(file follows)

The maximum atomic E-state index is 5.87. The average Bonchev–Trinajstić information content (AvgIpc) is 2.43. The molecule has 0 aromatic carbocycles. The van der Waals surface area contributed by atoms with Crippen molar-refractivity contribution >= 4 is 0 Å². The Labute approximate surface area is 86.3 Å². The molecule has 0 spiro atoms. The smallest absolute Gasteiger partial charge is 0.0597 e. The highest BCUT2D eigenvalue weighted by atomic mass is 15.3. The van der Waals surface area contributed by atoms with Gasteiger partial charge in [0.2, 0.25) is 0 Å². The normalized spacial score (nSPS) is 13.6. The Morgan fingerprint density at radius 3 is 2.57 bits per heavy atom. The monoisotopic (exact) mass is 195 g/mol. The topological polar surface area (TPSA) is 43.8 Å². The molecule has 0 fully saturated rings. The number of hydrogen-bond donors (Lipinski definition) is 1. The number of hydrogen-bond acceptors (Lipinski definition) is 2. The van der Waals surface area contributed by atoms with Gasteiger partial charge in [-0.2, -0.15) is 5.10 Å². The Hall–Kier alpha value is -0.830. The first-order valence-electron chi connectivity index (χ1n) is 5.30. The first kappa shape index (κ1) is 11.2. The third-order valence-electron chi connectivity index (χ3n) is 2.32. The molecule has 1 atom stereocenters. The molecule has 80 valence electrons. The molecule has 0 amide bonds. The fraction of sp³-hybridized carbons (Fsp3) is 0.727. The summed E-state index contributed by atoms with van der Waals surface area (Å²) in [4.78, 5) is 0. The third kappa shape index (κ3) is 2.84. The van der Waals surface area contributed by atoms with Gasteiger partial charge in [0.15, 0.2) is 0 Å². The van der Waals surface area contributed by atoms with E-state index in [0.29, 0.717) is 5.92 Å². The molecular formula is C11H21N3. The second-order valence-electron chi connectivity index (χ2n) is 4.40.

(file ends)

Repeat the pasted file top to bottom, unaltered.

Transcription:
The maximum atomic E-state index is 5.87. The average Bonchev–Trinajstić information content (AvgIpc) is 2.43. The molecule has 0 aromatic carbocycles. The van der Waals surface area contributed by atoms with Crippen molar-refractivity contribution >= 4 is 0 Å². The Labute approximate surface area is 86.3 Å². The molecule has 0 spiro atoms. The smallest absolute Gasteiger partial charge is 0.0597 e. The highest BCUT2D eigenvalue weighted by atomic mass is 15.3. The van der Waals surface area contributed by atoms with Gasteiger partial charge in [0.2, 0.25) is 0 Å². The normalized spacial score (nSPS) is 13.6. The Morgan fingerprint density at radius 3 is 2.57 bits per heavy atom. The monoisotopic (exact) mass is 195 g/mol. The topological polar surface area (TPSA) is 43.8 Å². The molecule has 0 fully saturated rings. The number of hydrogen-bond donors (Lipinski definition) is 1. The number of hydrogen-bond acceptors (Lipinski definition) is 2. The van der Waals surface area contributed by atoms with Gasteiger partial charge in [-0.2, -0.15) is 5.10 Å². The Hall–Kier alpha value is -0.830. The first-order valence-electron chi connectivity index (χ1n) is 5.30. The first kappa shape index (κ1) is 11.2. The third-order valence-electron chi connectivity index (χ3n) is 2.32. The molecule has 1 atom stereocenters. The molecule has 80 valence electrons. The molecule has 0 amide bonds. The fraction of sp³-hybridized carbons (Fsp3) is 0.727. The summed E-state index contributed by atoms with van der Waals surface area (Å²) in [4.78, 5) is 0. The third kappa shape index (κ3) is 2.84. The van der Waals surface area contributed by atoms with Gasteiger partial charge in [0.15, 0.2) is 0 Å². The van der Waals surface area contributed by atoms with E-state index in [0.29, 0.717) is 5.92 Å². The molecular formula is C11H21N3. The second-order valence-electron chi connectivity index (χ2n) is 4.40.